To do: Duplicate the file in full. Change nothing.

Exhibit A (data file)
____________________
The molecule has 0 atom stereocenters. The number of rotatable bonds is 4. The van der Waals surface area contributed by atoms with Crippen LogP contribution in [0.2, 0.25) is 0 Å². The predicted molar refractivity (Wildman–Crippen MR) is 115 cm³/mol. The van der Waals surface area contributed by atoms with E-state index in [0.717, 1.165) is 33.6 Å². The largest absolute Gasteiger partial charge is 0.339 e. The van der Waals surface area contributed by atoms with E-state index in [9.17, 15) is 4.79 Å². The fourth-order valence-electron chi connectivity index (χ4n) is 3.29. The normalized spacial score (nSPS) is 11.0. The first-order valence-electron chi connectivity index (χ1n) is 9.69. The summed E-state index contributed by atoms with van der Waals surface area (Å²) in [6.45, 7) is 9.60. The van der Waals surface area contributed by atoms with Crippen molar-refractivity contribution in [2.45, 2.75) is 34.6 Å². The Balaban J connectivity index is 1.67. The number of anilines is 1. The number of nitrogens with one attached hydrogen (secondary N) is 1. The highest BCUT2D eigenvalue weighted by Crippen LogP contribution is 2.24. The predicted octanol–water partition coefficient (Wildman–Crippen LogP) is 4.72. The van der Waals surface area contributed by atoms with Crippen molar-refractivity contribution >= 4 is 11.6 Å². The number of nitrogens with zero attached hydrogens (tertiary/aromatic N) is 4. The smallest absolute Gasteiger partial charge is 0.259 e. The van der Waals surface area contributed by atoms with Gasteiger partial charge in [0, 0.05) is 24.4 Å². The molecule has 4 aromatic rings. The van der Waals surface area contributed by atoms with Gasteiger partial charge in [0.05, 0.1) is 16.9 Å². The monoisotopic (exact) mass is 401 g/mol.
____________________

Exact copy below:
The molecule has 0 atom stereocenters. The number of rotatable bonds is 4. The van der Waals surface area contributed by atoms with Crippen LogP contribution in [0.2, 0.25) is 0 Å². The predicted molar refractivity (Wildman–Crippen MR) is 115 cm³/mol. The van der Waals surface area contributed by atoms with E-state index in [0.717, 1.165) is 33.6 Å². The largest absolute Gasteiger partial charge is 0.339 e. The van der Waals surface area contributed by atoms with E-state index in [9.17, 15) is 4.79 Å². The fourth-order valence-electron chi connectivity index (χ4n) is 3.29. The normalized spacial score (nSPS) is 11.0. The first-order valence-electron chi connectivity index (χ1n) is 9.69. The summed E-state index contributed by atoms with van der Waals surface area (Å²) in [6.45, 7) is 9.60. The van der Waals surface area contributed by atoms with Crippen molar-refractivity contribution in [2.45, 2.75) is 34.6 Å². The Balaban J connectivity index is 1.67. The number of anilines is 1. The number of nitrogens with one attached hydrogen (secondary N) is 1. The highest BCUT2D eigenvalue weighted by Crippen LogP contribution is 2.24. The predicted octanol–water partition coefficient (Wildman–Crippen LogP) is 4.72. The van der Waals surface area contributed by atoms with Crippen molar-refractivity contribution >= 4 is 11.6 Å². The number of nitrogens with zero attached hydrogens (tertiary/aromatic N) is 4. The smallest absolute Gasteiger partial charge is 0.259 e. The van der Waals surface area contributed by atoms with Gasteiger partial charge in [0, 0.05) is 24.4 Å². The molecule has 4 aromatic rings. The van der Waals surface area contributed by atoms with Gasteiger partial charge in [0.05, 0.1) is 16.9 Å². The monoisotopic (exact) mass is 401 g/mol.